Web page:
• BMS design: requirements and features

    Michel Kuenemann03/19/2016 at 07:23 2 comments

    Regarding the Battery Management we need following functions :

    At cell group level (one group = 24 cells wired in //)

    1. Voltage monitoring with UV and OV detection - 6 Volts full scale - 2 mV resolution
    2. Temperature monitoring UT and OT detection - -40°C / + 85°C (-49 °F / +185°F) scale - 0.1 °C (0.2 °F) resolution.
    3. Passive balancing - Power: To Be Defined

    At stack level ( = complete stack of 14 groups in series)

    1. Bidirectional current measuring of battery current with SOC calculation - +/- 200 A - 100 mA resolution
    2. Unidirectional current measuring of charging current (MICHEL) - + 100 A - 50 mA resolution
    3. Voltage measuring - 80 Volt FS - 20 mV resolution
    4. Main CB control
    5. Inverter control (MICHEL)
    6. CAN bus Communication (MICHEL)
    7. Serial bus for lighting control (MICHEL)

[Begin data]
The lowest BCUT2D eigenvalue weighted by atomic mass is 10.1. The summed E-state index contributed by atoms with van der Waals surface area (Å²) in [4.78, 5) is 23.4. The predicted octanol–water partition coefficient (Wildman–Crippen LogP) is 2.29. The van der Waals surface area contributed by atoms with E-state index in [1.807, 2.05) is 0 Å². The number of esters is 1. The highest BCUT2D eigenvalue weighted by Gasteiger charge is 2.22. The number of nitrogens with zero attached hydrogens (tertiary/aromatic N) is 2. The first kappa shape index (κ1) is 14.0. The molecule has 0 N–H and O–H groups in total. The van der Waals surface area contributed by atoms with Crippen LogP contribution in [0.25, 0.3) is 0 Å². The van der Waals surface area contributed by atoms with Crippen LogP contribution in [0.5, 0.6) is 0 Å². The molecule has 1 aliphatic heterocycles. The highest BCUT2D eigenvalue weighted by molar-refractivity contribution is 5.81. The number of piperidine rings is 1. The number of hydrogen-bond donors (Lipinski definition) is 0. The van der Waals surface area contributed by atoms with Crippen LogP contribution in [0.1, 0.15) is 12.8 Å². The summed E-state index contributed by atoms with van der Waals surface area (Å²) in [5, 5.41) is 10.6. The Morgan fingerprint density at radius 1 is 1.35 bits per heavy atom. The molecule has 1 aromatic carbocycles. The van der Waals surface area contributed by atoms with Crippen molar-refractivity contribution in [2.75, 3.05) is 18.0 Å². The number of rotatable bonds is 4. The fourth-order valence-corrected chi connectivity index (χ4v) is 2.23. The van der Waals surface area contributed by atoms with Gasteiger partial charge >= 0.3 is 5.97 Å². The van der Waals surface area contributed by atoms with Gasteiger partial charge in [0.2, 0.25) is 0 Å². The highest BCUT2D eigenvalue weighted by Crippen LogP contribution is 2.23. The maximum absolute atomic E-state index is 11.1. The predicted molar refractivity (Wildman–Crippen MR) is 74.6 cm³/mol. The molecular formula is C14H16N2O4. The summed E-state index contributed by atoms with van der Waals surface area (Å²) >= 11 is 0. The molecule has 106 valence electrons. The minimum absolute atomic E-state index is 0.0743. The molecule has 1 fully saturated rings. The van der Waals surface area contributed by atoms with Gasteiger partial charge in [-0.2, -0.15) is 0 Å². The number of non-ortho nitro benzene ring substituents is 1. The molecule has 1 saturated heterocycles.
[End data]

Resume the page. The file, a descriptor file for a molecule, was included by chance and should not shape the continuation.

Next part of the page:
8. Long term storage of all battery parameters and important events
    9. Embedded webserver for user interaction

    Consumption during active mode:

    During active mode, the BMS monitors the battery parameters, logs them and insures battery safety.

    During active mode, the consumption of the BMS shall be less than 50 Wh per day.

    It shall be possible to disable / enable the BMS without having to disconnect wires. When disabled, the BMS is in storage mode.


    Consumption in storage mode

    During storage mode, the BMS does not perform any measurement / logging of the battery parameters.

    When storage mode, the consumption of the BMS shall be less than 1 Wh per day. During storage mode a 4 KWh battery looses less than 10 % of its capacity when left sitting uncharged during one year (To Be Confirmed).


    Safety